In microscopy, the objective lenses are the optical elements closest to the specimen. The objective lens gathers light from the specimen, which is focused to produce the real image that is seen on the ocular lens. Objective lenses are the most complex part of the microscope due to their multi-element design. It is this complexity that makes the objectives the most important components of the device.
Objectives lenses greatly vary in design and quality. As such, they can be roughly classified based on:
In general, objective lenses are responsible for:
The differences in microscopy methods can
largely be attributed to the different types of objective lenses used.
Objective lenses classified according to microscopy methods include:
Reflected dark field objectives - Have a special construction that consists of a 360 degree hollow chamber that surrounds the centrally located lens element.
Differential interference contrast (DIC objectives) - Uses stain-free optical elements and relies on the action of Nomarski prisms (or Wollaston prism) which influence optical path differences between sheared light beams at the rear focal plane.
Fluorescence objectives - designed with quartz and special glass with high transmission from ultraviolet to the infrared regions.
Phase contrast objectives -These types of objectives are divided in to several categories depending on construction and neutral density of internal phase ring. These include; dark low objectives (DL) Dark low low objectives (DLL) Apodized dark low objectives (ADL) Dark medium objectives (DM) Bright medium objectives (BM).
Essentially, objective lenses can be categorized in to three main categories based on their magnification power. These include: low magnification objectives (5x and 10x) intermediate magnification objectives (20x and 50x) and high magnification objectives (100x).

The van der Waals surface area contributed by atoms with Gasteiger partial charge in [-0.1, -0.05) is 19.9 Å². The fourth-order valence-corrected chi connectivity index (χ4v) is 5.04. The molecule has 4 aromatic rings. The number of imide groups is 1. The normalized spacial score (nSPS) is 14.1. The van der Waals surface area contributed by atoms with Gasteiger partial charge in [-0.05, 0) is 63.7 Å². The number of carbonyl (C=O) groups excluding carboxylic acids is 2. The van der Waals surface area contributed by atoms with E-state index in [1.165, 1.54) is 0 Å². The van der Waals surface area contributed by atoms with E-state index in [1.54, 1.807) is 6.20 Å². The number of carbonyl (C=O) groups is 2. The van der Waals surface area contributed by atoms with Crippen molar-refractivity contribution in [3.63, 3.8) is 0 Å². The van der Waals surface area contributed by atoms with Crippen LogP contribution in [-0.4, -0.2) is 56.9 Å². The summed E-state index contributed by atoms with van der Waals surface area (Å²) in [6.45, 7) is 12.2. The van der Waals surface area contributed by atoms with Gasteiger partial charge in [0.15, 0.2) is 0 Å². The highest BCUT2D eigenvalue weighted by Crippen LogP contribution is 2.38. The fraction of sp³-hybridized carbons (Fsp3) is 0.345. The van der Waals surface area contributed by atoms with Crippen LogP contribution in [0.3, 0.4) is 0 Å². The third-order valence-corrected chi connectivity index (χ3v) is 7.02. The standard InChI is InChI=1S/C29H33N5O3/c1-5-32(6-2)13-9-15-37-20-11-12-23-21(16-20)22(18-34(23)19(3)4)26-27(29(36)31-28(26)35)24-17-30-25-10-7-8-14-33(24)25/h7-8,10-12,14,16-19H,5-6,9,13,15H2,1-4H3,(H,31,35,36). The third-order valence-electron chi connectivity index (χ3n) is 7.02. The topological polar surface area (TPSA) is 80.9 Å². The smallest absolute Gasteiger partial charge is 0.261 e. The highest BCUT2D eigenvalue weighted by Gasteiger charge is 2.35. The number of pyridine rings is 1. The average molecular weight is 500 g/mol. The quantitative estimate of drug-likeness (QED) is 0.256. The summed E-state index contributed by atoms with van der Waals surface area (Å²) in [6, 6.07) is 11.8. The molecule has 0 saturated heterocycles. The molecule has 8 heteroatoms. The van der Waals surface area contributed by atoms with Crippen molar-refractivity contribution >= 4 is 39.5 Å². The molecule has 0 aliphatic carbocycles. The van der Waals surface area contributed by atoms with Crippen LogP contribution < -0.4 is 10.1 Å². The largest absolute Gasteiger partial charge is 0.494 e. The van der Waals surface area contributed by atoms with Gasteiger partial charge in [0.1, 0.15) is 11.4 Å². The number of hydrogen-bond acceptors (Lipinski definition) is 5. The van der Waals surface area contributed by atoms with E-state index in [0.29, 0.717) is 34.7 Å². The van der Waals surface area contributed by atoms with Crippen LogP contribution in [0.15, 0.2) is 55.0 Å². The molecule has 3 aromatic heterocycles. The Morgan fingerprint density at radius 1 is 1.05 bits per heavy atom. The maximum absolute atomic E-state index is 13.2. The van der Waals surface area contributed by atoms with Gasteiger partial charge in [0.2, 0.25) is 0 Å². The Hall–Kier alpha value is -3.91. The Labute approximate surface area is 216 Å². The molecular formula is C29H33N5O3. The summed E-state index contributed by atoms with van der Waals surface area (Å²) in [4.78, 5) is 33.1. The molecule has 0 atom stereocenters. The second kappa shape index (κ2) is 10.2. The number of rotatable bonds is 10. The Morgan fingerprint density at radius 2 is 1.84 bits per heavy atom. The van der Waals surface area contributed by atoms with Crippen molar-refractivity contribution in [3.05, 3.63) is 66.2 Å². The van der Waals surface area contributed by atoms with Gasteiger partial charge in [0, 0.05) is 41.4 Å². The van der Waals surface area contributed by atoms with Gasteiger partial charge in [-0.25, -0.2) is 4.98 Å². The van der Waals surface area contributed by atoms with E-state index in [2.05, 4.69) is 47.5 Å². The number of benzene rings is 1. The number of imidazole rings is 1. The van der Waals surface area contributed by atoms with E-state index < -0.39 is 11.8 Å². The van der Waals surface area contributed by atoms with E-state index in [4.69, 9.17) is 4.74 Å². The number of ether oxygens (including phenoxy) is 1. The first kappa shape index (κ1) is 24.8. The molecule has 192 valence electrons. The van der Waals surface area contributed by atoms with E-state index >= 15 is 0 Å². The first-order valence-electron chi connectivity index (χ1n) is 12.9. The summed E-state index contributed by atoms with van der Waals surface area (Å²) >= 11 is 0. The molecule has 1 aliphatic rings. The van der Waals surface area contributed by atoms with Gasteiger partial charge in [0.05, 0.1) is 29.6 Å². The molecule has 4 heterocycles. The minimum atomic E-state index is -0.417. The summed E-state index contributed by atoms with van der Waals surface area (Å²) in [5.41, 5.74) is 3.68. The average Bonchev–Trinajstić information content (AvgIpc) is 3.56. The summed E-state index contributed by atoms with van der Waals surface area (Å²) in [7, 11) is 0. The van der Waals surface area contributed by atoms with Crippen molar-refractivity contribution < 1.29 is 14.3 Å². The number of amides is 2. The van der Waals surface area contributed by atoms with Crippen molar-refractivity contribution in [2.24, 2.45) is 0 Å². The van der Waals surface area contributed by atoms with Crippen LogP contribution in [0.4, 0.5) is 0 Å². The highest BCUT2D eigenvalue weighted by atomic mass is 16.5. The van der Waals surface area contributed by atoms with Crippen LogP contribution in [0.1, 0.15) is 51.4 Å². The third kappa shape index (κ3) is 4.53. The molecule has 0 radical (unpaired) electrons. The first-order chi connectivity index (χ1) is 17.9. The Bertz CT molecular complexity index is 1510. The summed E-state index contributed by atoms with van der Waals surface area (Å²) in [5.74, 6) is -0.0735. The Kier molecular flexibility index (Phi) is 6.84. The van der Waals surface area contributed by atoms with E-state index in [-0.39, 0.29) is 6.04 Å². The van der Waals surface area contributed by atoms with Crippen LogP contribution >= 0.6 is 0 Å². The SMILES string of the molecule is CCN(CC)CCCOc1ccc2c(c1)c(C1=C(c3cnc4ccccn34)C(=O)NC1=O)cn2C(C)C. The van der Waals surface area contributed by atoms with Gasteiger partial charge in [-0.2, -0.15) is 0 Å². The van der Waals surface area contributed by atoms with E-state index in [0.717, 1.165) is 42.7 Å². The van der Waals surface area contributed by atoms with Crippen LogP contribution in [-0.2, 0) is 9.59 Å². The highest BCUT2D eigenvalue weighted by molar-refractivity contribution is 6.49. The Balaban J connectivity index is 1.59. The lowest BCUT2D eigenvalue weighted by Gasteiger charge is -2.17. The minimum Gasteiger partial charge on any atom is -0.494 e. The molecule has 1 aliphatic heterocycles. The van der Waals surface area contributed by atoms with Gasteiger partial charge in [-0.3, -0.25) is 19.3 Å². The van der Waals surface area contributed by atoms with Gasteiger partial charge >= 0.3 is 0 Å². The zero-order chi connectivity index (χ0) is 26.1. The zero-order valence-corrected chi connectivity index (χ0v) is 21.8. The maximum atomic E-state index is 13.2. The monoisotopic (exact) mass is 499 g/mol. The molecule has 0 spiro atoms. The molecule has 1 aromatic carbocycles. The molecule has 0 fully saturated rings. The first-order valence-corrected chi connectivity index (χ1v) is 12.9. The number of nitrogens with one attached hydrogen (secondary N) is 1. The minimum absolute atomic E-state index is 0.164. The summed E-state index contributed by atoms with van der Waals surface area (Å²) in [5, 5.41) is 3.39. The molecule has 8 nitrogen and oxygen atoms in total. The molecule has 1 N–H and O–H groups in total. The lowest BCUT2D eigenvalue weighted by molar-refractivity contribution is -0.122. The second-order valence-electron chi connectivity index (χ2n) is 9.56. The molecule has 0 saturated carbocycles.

Apart from the differences in their magnifications, objective lenses are also different on how they are used. For instance, with a high magnification lens (100x) immersion oil is often used to obtain high resolving power. This is not the case with lower magnification objectives.
Essentially, with regards to chromatic aberration correction, there are two main levels of correction. These include the achromatic ad apochromatic. Achromatic objectives are the simplest, least expensive and most common objectives used. These objectives are designed to correct for chromatic aberration in both the red and blue wavelengths. They are also corrected for spherical aberration in the green wavelength.
The main weakness with this type of objective is that there is limited correction when it comes to chromatic aberration as well as the lack of a flat field of view. These issues reduce objective performance of these objective lenses. These lenses are particularly well suited for monochromatic applications. With apochromatic objectives, there is higher precision. These objectives are chromatically corrected for red, blue and yellow.
With apochromatic objectives, there is also spherical aberration correction for two and three wavelengths in addition to a higher numerical aperture and long working distance. Because of their better design, apochromatic objectives are ideal for white light applications.
The refractive objectives are the most common objectives. With refractive objectives, light is bent (refracted) by the optical elements, which are designed in a manner that reduces back reflections thereby improving the overall light passing through. These type of objectives are often used in applications that require resolution of highly fine details. For refractive objectives, designs may range from two elements in the basic achromatic objectives to fifteen elements in plan-apochromatic objectives.
As for reflective objectives, the typically use reflective/mirror based design. While this objectives may not be as common as refractive objectives, they can overcome a number of problems found in the design of refractive objectives.